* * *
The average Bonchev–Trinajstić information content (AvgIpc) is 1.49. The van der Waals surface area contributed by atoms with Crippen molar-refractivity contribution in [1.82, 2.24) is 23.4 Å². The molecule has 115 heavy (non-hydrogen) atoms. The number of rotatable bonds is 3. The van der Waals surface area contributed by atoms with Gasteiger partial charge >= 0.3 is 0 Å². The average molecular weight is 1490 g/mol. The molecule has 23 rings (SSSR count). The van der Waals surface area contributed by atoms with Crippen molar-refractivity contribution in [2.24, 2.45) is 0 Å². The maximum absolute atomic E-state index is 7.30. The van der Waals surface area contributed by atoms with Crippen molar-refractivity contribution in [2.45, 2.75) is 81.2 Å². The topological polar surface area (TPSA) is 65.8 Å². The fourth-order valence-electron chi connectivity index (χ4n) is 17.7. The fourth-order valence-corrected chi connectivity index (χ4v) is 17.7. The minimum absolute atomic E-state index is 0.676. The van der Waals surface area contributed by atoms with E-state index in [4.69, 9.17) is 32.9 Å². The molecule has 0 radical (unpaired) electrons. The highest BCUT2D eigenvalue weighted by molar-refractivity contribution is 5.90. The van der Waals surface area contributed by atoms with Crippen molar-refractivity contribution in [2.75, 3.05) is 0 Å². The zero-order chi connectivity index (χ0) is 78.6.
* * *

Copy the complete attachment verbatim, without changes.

The average Bonchev–Trinajstić information content (AvgIpc) is 1.49. The van der Waals surface area contributed by atoms with Crippen molar-refractivity contribution in [1.82, 2.24) is 23.4 Å². The molecule has 115 heavy (non-hydrogen) atoms. The number of rotatable bonds is 3. The van der Waals surface area contributed by atoms with Gasteiger partial charge >= 0.3 is 0 Å². The average molecular weight is 1490 g/mol. The molecule has 23 rings (SSSR count). The van der Waals surface area contributed by atoms with Crippen molar-refractivity contribution in [2.24, 2.45) is 0 Å². The maximum absolute atomic E-state index is 7.30. The van der Waals surface area contributed by atoms with Crippen molar-refractivity contribution in [2.45, 2.75) is 81.2 Å². The topological polar surface area (TPSA) is 65.8 Å². The fourth-order valence-electron chi connectivity index (χ4n) is 17.7. The fourth-order valence-corrected chi connectivity index (χ4v) is 17.7. The minimum absolute atomic E-state index is 0.676. The van der Waals surface area contributed by atoms with E-state index in [4.69, 9.17) is 32.9 Å². The molecule has 0 radical (unpaired) electrons. The highest BCUT2D eigenvalue weighted by molar-refractivity contribution is 5.90. The van der Waals surface area contributed by atoms with Crippen molar-refractivity contribution in [2.75, 3.05) is 0 Å². The zero-order chi connectivity index (χ0) is 78.6.